It’s hard to miss Hirshhorn Museum and Sculpture Garden. Gordon Bunshaft’s modernist doughnut-shaped design stands out from the Smithsonian’s other traditional buildings along the National Mall. In front of the Hirshhorn, another attention-grabbing sight: a smiling boulder crushing a 1992 Dodge Spirit, Jimmie Durham’s whimsical 11,000-pound sculpture.
Credit for such head-turning acquisitions? Melissa Chiu, the museum’s executive director, who took the helm of the storied Smithsonian site in 2014. Since then, the Australian native has painted with a broad brush, bringing crowd-pleasing pieces like Durham’s but also Instagrammable immersive exhibitions by Icelandic performance artist Ragnar Kjartansson and Japanese pop artist Yayoi Kusama.
Chiu recently spoke with us about her job—arguably one of the coolest in D.C.— how she plans to top recent shows and what she loves about her adopted city.
What’s the best part about your job?
It’s my great privilege to be able to communicate through exhibitions, to create programs that give voice to the most innovative and compelling artists from around the world.
The Hirshhorn recently showed works by Ragnar Kjartansson and Yayoi Kusama, which were huge hits. How are you going to top those exhibitions?
I encourage everyone not to miss our exhibitions by Ai Weiwei, Yoko Ono, Markus Lüpertz and Nicolas Party. They are very different artists, but each asks profound questions about our history and culture. After that, just wait and see!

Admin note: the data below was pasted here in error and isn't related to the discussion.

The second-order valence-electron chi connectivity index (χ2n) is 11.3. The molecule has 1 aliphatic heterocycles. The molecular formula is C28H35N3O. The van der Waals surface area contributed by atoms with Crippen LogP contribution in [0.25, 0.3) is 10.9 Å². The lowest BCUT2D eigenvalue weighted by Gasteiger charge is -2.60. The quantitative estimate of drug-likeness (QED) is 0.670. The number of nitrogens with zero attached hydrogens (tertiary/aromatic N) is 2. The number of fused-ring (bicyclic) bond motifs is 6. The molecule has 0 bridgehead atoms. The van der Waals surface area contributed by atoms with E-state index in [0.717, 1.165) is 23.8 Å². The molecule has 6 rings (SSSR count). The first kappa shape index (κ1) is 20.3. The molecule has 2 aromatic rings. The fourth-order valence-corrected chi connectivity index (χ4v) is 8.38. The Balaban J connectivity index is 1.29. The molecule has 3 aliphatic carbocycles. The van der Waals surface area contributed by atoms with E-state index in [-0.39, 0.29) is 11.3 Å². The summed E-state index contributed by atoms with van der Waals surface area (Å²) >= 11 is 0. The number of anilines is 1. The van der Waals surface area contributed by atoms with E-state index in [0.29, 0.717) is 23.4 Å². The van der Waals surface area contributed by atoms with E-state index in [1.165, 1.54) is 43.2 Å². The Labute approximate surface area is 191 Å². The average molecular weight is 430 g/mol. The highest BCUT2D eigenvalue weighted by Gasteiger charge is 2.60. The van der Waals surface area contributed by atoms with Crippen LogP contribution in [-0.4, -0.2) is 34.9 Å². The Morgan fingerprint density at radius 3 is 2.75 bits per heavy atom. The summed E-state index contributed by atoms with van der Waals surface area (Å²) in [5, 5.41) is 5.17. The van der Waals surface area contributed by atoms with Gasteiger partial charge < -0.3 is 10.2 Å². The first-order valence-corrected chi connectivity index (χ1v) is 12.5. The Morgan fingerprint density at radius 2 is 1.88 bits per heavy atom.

Khartansson’s and Kusama’s works seem to show you have a playful spirit. How do you decide which artists to exhibit?
We’re always interested in artists who have something to say about the times in which we live. Sometimes this can have a playful approach—sometimes it has an entirely different sentiment.
Who’s your favorite artist, living or dead, and why?
I actually don’t have favorites. With each artist I encounter, I look for an individuality that pushes them to create with such conviction.
How would you describe D.C.’s art scene?
It’s very much an art scene defined by museums, especially national art museums—the National Gallery of Art—East and West buildings—the Smithsonian American Art Museum, National Portrait Gallery, and of course the Hirshhorn, the national museum of modern art. But it also has this fascinating creative pulse that’s reflected in artist projects throughout the city.
As an Australian, what do you love about your adopted city, D.C.?
It’s a great place to live. The people are brilliant, and in the spring, there is no city more beautiful.
Can you recommend an off-the-beaten-path spot for great art in the city?
Transformer on P St. NW is an artist-run space, very much like where I started in Sydney. We collaborated with them to present a night of performance art on the Hirshhorn’s plaza, which was magical. Their gallery continues to surprise and delight.
Where are you going next, and what are you going to do there?
I’m going to Kassel, Germany, to see Documenta, a contemporary art exhibition that happens every five years and features experimental art.
If you could wake up anywhere tomorrow, where would you be?
Chiang Mai, Thailand